22 Sep 2014

India Prime Minister plans to set up new IITs for students’ future with foreign help for purpose to boost value of IIT’s

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NEW DELHI: The Narendra Modi(Prime Minister)-led NDA government strategies to establish five new Indian Institutes of Technology (IITs) publicized in this year's budget with the assistance of foreign countries, just as the Congress organized in the 1950s and '60s under then
Prime Minister Jawaharlal Nehru's initiative.
The future IIT in Goa will come up in teamwork with well-known institutions in the United States, an authorized familiar with the matter said, adding that human resource development minister Smriti Irani will accompany Prime Minister Modi to America future this month to sign a joint declaration for this determination.
The partner countries for the rest of the proposed premier engineering schools in J&K, Chhattisgarh, Andhra Pradesh and Kerala will also be recognized shortly, the official added on condition of anonymity.

The IITs in Mumbai (then Bombay), Chennai (then Madras), Kanpur and Delhi were established in collaboration with the erstwhile USSR, then West Germany, USA and the UK respectively.

IIT Kanpur, for instance, had received technical assistance from a consortium of nine leading US institutions including Massachusetts Institute of Technology, Princeton University and University of California at Berkley.
According to officials, the consortium of US institutions to help the proposed IIT in Goa will only be confirmed once the two countries sign a joint declaration of intent. "The details of how many and which institutions will help IIT Goa and in what capacity will be worked out by the joint work group, which will be set up after India and the US sign the joint declaration," the official said. There are 13 IITs at present, with as many as eight set up between 2008 and 2011 under the mentorship of the existing institutes during the second term of the Congress-led UPA government.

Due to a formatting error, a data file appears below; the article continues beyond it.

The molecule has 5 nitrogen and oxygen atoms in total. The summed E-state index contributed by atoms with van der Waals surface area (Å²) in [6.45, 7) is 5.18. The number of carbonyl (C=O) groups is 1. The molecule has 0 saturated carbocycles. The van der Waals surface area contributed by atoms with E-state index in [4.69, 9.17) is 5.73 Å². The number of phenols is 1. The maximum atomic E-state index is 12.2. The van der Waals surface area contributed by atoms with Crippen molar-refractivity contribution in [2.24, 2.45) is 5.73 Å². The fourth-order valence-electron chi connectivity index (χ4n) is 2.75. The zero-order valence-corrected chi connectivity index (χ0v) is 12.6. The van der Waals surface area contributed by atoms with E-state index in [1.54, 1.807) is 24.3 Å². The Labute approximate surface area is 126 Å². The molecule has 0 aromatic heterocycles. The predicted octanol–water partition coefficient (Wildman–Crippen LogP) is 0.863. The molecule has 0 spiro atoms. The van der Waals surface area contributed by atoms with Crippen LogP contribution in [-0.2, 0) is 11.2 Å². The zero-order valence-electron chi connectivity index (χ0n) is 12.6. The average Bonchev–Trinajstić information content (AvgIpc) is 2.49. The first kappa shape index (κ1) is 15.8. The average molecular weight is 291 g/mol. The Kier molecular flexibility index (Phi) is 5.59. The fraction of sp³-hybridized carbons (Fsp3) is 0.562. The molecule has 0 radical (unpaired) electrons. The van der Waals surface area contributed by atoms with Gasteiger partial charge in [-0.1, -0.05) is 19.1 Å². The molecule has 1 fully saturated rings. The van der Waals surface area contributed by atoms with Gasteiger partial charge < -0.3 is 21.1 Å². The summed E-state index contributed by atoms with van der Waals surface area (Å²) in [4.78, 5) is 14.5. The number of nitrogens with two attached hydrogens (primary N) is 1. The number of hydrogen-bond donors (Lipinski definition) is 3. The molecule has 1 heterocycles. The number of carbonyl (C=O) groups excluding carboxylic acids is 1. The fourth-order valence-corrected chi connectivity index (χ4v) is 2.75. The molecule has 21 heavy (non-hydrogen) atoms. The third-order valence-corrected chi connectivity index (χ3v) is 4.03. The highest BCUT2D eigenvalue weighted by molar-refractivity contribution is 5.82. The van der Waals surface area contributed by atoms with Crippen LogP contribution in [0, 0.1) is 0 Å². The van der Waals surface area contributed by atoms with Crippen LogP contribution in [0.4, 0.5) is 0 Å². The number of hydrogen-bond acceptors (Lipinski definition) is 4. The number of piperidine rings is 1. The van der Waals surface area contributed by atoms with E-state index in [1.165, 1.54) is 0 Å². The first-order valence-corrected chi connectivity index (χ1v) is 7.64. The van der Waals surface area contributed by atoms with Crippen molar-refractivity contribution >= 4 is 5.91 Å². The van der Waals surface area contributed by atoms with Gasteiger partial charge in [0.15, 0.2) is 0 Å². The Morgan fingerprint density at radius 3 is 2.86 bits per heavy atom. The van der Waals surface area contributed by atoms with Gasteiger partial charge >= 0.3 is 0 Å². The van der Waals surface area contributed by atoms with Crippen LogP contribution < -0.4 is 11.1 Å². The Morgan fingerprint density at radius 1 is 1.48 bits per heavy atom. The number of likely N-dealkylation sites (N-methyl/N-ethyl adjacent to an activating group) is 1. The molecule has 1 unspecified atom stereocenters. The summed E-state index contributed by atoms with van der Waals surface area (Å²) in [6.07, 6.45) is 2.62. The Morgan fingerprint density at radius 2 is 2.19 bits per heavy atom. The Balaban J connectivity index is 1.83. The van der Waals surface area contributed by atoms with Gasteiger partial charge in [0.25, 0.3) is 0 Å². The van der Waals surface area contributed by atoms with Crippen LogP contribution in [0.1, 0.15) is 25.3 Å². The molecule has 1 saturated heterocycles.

Most of the newer IITs endure to function out of makeshift campuses and face trouble fascinating faculty of the desired caliber.
Despite such issues, the Indian government announced another five new IITs in its maiden budget for 2014-15 soon after taking charge in May. The finance ministry has allocated an initial sum of 500 crore for these institutes this year.
Answering to concerns regarding the proposed IITs against the backdrop of the wobbly infrastructure provided for the ones set up over the past few years, Irani had told ET in an interview earlier this month that she wasn't there to "fix the responsibility for the past but chart a course for the future".